ADDRESS OF PAUL VI
TO THE PRESIDENT OF THE UNITED STATES OF AMERICA*
Tuesday, 3 June 1975
We deeply appreciated the desire you manifested to visit us, at the end of the rapid journey that has brought you for the first time to some of the countries of Europe. We are certain that this desire emphasizes the importance that you attribute to the moral aspects of the problems that have been the subject of the intense round of meetings which you have been having in these last few days with many of the leaders in whose hands is the destiny of large sections of the world, and particularly of Europe and the Middle East.
In these meetings you have been occupied in examining difficult questions, not only of political but also of military import, which, at least from the declared point of view of defense, cannot be ignored by those responsible for public life. You knew that from us you would hear only exhortations and words of peace and of sincere and generous collaboration for the advantage of all.
This is our mission. It constrains us to strive to ensure that people never forget the primacy of spiritual and moral values, which direct social living no less - indeed more - than economic and military interests and preoccupations.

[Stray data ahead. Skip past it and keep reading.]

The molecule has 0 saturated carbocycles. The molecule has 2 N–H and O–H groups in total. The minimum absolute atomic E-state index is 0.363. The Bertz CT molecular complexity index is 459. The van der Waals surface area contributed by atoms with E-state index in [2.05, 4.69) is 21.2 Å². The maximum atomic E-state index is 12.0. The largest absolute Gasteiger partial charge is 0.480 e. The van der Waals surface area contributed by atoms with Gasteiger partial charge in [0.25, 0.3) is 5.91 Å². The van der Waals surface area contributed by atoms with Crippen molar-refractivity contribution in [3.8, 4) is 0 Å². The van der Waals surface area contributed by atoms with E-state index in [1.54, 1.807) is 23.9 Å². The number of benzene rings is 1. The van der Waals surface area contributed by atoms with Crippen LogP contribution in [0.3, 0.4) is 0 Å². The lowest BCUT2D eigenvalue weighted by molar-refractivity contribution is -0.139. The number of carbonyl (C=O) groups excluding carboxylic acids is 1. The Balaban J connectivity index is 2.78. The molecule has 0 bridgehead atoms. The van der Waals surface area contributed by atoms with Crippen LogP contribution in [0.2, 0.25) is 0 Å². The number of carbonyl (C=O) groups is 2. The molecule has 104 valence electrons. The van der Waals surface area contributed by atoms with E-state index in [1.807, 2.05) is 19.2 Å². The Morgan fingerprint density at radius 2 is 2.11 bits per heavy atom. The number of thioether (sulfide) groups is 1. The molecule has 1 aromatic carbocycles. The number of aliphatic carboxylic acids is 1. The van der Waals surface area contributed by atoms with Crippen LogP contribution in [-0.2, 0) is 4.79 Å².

We do not shut our eyes to the reality of relationships of power that almost inevitably arise between nations and their blocs, and which continually pose problems of balance and imbalance. But we must raise our voice to remind people that it is not upon power that a peaceful and humane international order can be based, but upon the criterion of justice, upon respect and understanding of the rights and needs of others, and upon a spirit of generous cooperation of the strongest with the weakest, for their mutual advantage.
Under this aspect we are glad to be able to give the support of our counsel and our humble collaboration to the solving of the knots that mean so much suffering and peril for peoples that are ever most dear to us, to the setting up of systems of international relationships that will better guarantee the exigencies of harmony and peace, in security and justice, and to an intensified exchange of services and goods between peoples and continents.
May this convince you, Mr President, of the pleasure with which we have received your visit and of the interest with which we have availed ourself of the conversation that we have been able to have with you, the Head of a nation upon which rest such tremendous responsibilities.
We commend to God the efforts of all men of good will and upon yourself, Mr President, and upon the people whom you represent we invoke the blessings of the Lord.
*Insegnamenti di Paolo VI, vol. XIII, p.591-592.
ORa n.24 p.9.
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